Lately I keep hearing from people that they are “cutting back on their networking activities.” Seems they are burned out and tired from all of the running around that has simply not generated enough substantive business or for that matter, introductions, contacts, connections…not much of anything at all.
And if that’s the truth (and what a sorry state of affairs that is), then why do it…or why do it so frequently?
And ya know what, I agree.
I totally agree that you can easily burnout in this endless pursuit of substantive networking that actually yields results. You go here, there and everywhere, morning, noon and night, run yourself ragged and for little return. I reached that point myself and that’s exactly why I created Adrian’s Network. But I digress; that’s not the purpose of this post.
Here’s how to stave off burnout and emerge a winner in this game of networking:
- Establish a networking game plan. You can’t be everywhere everyday and it is a better idea to strategically determine where you will (might?) have the best networking ROT (return on time). Keep your schedule sane!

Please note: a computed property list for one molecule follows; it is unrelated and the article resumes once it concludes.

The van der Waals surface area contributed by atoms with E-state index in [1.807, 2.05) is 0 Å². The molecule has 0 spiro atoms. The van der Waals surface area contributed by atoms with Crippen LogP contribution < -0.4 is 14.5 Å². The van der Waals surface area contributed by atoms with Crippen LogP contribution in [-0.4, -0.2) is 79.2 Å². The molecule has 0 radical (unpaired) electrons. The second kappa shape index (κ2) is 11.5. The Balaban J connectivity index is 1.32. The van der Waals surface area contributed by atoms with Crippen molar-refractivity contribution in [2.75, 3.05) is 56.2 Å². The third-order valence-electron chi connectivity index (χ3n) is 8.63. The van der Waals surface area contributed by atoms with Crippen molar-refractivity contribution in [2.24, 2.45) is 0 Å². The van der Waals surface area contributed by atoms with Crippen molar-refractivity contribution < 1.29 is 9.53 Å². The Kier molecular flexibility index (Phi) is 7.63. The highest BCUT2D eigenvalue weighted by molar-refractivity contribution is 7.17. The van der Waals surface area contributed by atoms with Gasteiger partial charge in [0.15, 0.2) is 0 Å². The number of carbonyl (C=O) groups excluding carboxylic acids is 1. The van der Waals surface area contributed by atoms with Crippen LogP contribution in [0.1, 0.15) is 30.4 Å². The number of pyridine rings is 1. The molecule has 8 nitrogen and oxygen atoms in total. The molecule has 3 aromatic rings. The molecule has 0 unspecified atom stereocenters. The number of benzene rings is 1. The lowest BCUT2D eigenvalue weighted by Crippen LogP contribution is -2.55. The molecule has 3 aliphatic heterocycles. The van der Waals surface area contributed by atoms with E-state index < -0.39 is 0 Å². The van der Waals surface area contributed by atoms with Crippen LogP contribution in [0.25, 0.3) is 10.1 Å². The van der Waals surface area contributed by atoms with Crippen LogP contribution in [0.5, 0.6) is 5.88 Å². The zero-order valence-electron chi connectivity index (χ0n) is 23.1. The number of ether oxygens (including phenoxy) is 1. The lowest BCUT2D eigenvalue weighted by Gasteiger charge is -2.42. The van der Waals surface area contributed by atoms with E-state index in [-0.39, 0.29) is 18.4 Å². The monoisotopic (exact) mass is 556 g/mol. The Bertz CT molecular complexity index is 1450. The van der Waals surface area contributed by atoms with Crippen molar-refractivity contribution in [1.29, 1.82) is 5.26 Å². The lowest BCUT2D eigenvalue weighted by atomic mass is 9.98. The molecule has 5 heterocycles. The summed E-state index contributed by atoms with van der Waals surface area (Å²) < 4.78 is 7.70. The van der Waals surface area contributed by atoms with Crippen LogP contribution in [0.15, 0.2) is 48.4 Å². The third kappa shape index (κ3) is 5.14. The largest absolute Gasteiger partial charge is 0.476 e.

- Quantify your networking efforts and results. Yes, it IS about results. And results can be much broader than simply “new business.” Results can be introductions for speaking gigs, results can be a community of resources that you can introduce to your clients and other referral sources; just to be clear, positive results do not always equate to new clients.
- Have fun. Yep, have fun when you attend these meetings and events and if you find that the fun of it all is totally eluding you, well then, stop going. What’s the point?
- Make friends. At the end of the day, networking is about people interacting and working with other people. View the activity as an opportunity to expand your contacts and make new friends.
Networking is a powerful tool and should play an integral part in your business building efforts. Don’t become overwhelmed, be a strategic networker and you should recognize results.